Whyalla Councils move to keep ECEC viable has caused issues for shift working families

Whyalla Councils move to keep ECEC viable has caused issues for shift working families

by Freya Lucas

January 11, 2022

Families in the regional South Australian town of Whyalla have shared their challenges with accessing affordable and flexible early childhood education and care (ECEC) services after a recent series of operational changes in the way in which the council service is run. 


Local parent Wenona Reddaway-Worth has started a petition, calling for the Whyalla City Council to reconsider the changes in light of how they will impact the many shift workers in the town, which has primary employment in steel working and tourism and hospitality. 


The Council has elected to move away from a flexible booking model, which allowed families to book on a fortnightly basis, to a consistent and regular booking model, with no flexibility for changes. 


“I’m due to go back to work in July and will be going back to full-time hours…my only option if I was to stay at the council daycare is to pay $1,000 a fortnight,” Ms Reddaway-Worth explained, outlining the full fee for a Monday to Friday place for young Billy.


“That’s the full fee, Monday-Friday both weeks, because we could only use five of the 10 days but you lose your subsidy if you do that – you can only be absent so many days,” she explained.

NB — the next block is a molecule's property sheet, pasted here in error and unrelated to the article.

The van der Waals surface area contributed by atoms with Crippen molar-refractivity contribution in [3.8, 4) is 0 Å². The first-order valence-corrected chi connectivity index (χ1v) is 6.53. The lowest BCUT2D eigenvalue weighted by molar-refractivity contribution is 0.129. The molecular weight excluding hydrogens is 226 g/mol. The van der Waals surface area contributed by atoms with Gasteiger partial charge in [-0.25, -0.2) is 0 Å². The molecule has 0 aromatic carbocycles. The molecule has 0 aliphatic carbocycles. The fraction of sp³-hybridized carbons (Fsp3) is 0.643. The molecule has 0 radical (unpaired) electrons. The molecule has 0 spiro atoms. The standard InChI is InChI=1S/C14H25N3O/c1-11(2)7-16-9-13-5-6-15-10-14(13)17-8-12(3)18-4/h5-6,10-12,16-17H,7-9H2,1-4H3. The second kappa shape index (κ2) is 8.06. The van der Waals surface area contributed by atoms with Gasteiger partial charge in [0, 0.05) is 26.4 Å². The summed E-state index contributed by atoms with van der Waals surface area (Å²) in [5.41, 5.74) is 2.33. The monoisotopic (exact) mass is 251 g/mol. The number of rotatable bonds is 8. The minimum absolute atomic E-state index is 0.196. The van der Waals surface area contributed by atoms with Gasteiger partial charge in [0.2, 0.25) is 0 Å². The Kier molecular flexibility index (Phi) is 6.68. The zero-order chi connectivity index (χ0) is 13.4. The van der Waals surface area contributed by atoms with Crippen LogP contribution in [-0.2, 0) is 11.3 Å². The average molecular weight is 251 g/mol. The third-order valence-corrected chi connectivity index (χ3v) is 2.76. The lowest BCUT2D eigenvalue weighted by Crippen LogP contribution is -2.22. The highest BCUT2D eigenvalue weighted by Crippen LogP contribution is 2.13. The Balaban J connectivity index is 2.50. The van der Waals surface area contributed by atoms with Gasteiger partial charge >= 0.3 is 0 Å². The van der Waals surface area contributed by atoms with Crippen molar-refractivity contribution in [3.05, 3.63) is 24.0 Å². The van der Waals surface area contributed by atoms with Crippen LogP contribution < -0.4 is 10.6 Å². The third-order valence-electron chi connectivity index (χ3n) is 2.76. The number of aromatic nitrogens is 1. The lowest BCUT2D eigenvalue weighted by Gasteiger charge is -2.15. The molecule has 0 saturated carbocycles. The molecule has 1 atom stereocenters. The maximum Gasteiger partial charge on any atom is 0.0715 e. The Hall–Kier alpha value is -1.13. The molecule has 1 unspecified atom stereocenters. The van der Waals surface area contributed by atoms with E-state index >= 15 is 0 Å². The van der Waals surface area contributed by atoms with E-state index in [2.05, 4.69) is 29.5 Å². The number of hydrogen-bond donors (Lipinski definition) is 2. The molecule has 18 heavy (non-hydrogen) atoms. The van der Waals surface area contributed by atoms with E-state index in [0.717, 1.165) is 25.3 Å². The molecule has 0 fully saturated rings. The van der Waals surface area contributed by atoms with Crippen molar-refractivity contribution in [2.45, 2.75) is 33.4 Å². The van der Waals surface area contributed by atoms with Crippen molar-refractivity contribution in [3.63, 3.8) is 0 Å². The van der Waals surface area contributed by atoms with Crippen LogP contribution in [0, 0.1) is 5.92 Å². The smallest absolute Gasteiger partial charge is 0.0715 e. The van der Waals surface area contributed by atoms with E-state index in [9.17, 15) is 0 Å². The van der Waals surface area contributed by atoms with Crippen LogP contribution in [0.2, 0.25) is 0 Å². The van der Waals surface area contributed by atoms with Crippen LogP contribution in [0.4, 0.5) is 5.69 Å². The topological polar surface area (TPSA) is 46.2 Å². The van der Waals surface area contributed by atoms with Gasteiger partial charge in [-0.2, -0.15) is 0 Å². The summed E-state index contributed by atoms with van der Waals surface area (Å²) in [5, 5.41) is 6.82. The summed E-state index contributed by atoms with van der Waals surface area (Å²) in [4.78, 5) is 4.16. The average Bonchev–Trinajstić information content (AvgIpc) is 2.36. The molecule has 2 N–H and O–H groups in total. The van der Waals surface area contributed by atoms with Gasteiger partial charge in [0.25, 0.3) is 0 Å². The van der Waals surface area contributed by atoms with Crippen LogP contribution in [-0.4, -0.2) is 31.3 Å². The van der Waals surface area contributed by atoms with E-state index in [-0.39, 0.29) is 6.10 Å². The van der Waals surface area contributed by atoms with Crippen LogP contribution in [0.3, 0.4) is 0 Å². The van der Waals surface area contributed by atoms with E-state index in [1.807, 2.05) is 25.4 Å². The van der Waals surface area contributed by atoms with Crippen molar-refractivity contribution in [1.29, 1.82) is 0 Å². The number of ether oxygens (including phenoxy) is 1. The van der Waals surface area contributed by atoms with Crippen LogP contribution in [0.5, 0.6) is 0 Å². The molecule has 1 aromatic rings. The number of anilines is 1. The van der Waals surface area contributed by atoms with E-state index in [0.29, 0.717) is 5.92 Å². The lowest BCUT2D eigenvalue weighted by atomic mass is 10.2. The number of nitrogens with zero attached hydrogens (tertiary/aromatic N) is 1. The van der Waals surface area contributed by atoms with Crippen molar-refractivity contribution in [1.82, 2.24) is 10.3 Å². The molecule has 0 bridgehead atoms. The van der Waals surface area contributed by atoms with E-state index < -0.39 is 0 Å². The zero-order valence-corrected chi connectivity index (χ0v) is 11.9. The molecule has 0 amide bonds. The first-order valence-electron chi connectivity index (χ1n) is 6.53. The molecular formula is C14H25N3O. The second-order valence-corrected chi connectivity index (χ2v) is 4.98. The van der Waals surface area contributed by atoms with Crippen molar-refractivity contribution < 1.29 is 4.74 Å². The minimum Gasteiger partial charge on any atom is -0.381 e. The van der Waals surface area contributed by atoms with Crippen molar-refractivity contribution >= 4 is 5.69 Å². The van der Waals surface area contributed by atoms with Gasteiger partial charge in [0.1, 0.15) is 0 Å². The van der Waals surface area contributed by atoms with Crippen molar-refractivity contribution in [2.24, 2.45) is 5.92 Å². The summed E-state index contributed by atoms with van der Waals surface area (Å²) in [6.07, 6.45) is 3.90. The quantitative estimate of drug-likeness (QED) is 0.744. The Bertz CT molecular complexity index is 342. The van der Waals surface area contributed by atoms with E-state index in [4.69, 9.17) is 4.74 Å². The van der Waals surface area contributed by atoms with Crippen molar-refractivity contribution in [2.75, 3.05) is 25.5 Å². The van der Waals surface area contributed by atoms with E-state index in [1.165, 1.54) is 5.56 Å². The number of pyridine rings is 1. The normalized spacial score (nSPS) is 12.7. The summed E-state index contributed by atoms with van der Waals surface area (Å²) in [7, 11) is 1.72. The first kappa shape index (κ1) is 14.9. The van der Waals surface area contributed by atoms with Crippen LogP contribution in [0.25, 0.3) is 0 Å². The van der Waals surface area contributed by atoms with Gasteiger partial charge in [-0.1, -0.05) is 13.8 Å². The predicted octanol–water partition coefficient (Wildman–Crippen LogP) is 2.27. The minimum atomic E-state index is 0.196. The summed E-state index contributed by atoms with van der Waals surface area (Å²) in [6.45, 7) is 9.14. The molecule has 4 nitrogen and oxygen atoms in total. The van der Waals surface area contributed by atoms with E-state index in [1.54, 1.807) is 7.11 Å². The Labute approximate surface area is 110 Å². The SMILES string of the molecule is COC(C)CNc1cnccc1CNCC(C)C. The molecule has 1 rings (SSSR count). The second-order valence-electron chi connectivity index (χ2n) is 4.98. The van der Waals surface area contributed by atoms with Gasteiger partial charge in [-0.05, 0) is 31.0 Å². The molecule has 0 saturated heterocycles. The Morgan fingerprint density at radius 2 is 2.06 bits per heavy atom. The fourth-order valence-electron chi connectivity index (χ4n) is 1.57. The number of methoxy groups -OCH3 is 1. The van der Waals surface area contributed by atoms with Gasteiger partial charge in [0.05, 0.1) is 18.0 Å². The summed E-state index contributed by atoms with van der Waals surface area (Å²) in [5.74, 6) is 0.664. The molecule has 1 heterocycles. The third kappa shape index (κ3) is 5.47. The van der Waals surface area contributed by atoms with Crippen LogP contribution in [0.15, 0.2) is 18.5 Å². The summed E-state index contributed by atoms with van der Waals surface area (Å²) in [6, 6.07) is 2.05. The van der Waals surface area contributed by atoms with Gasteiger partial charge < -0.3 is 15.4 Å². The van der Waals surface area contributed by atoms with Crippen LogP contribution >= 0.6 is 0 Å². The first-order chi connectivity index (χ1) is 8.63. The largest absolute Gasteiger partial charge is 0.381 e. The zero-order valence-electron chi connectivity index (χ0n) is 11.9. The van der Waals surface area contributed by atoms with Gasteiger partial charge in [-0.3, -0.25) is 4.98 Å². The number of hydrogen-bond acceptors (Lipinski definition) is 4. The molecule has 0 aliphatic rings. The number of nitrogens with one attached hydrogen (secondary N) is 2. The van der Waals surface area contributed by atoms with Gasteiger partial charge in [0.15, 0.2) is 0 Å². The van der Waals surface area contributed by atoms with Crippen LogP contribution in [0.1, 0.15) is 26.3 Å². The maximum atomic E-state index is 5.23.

Compounding the issue is a lack of availability in more flexible care options, such as family day care, in the town. 


Speaking on behalf of the Council, Acting Chief Executive Officer Kristen Clark said the implementation of the policy “was not taken lightly,” but was a necessity to move the childcare centre to a more sustainable model after operating at a loss for a number of years.


Continuing to operate with high flexibility could impact the Council’s broader financial position, causing an impact to rate-payers, Ms Clark explained. 


“Council has continued to work with impacted families in this way, finding solutions for the majority of families. Should any families have concerns regarding the policy, they are encouraged to contact the council,” she added.


To read the original coverage of this story please see here